Her first novel, After You'd Gone, was so successful that novels started almost immediately to be marketed as "in the tradition of Maggie O'Farrell". This is now a tradition in its own right, more usually seen in non-fiction: this spring sees books in the tradition of Jenny Uglow's The Lunar Men; in the tradition of Band of Brothers; and in the tradition of Batavia's Graveyard. No wonder skimming the catalogues swiftly turns into an exercise in déjà vu.

True originality is as rare as jacket copy without hyperbole, but Running With Scissors, Augusten Burroughs' crazed childhood memoir, certainly qualified earlier this year. Pitiless detachment made it both hysterically funny and heartrending. It's good to learn that after leaving the dysfunctional Finch household, young Augusten had yet more nightmarish trials to undergo. Dry is the account of his time in rehab (Atlantic, June), and it promises to be just as unhealthily dark.

But childhood doesn't have to be dysfunctional to be underscored with dread. William Sutcliffe makes a welcome return to fiction in March with Bad Influence (Hamish Hamilton), an equally sharp and pitiless, possibly Bulger-inspired novel about the malign effects of adolescent male friendship. Sutcliffe's trademark humour twists and contorts into something much blacker in this quietly horrifying tale.

It's a weird irony that Augusten Burroughs grew up in the shadow of Smith College, Sylvia Plath's old alma mater, when she could have learned so much from his breezy approach to personal tragedy. Does the world really need another dissection of the Plath-Hughes marriage? Probably not, but at least if it's by Diane Middlebrook, who wrote a superb biography of Anne Sexton, it's likely to have real substance and insight. Her Husband is published in June (Little, Brown).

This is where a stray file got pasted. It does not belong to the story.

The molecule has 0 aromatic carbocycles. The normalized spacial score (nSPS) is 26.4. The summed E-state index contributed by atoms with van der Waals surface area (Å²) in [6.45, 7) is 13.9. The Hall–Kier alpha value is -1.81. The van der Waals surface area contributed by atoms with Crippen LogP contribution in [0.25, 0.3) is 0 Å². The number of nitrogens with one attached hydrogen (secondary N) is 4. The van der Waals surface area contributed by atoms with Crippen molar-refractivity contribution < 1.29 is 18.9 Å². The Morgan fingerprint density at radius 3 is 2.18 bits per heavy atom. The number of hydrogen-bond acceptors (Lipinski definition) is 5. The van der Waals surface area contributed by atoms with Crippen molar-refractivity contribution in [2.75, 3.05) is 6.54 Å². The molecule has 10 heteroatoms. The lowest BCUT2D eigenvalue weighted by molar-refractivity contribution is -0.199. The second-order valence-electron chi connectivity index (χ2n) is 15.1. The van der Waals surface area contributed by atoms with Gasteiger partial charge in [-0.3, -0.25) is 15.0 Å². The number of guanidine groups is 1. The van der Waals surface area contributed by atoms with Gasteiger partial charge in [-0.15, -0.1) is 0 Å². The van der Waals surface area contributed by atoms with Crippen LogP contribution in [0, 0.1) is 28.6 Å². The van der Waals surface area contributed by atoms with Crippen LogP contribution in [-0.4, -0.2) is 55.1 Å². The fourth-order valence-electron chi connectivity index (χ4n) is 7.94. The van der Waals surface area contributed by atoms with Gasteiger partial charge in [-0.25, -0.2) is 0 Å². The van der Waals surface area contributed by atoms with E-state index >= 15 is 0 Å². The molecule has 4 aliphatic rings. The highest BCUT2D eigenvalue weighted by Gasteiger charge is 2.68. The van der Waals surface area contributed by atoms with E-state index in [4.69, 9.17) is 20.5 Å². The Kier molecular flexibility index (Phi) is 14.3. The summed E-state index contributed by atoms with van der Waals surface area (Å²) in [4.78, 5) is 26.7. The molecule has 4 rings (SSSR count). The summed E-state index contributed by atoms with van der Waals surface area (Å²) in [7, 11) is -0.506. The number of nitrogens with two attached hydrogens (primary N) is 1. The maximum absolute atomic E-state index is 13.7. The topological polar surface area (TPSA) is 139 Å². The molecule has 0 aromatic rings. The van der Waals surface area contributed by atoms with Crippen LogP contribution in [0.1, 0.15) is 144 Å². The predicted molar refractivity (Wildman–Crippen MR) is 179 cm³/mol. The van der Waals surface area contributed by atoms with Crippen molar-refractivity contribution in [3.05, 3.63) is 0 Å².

The prototype stroppy woman writer was Mary Wollstonecraft, and I'm looking forward to Lyndall Gordon's Vindication of a Life (Allen Lane, May). It takes a brave biographer to follow Janet Todd's magisterial life of 2000, but the latter's fine scholarship was let down by a rather grudging tone. I hope Gordon can better capture the warmth and passion of this fine, though flawed woman.

It's so easy to fall into the trap of castigating women writers for a lack of charm or mild disagreeableness that would go unremarked in a man. When I met Gwendoline Riley, I thought: "Wow! what a sourpuss!" The permanently pouting Ms Riley might not be the warmest individual I've ever met, but she is a significant talent. I thought her debut, Cold Water, was terrific: the sort of novel which transports you bodily to another place, in this case a dreary, dead-end Manchester filled with waifs and losers. Her lead character, Carmel, was almost infuriatingly passive, yet she had a wan charm which shone through the gloom. The book, as frail as its heroine, was a mini-miracle. Riley's follow-up, Sick Notes (Cape, March), looks promisingly downbeat. She's so good at lost souls that I hope success doesn't cut her free from her inspiration. But that remarkable truculence should stand her in good stead.

Ruth Padel will be remembered by IoS readers for her learned and passionate Sunday Poem columns, later collected in book form. Since then, Padel has been travelling the world and visiting zoos: the result is the wildlife-inspired The Soho Leopard (Chatto, June), a rich and sensual collection of poems in the tradition of... well, like all these writers, Padel resembles nobody so much as herself. With authors like this around, book-lovers can look forward to a vintage year.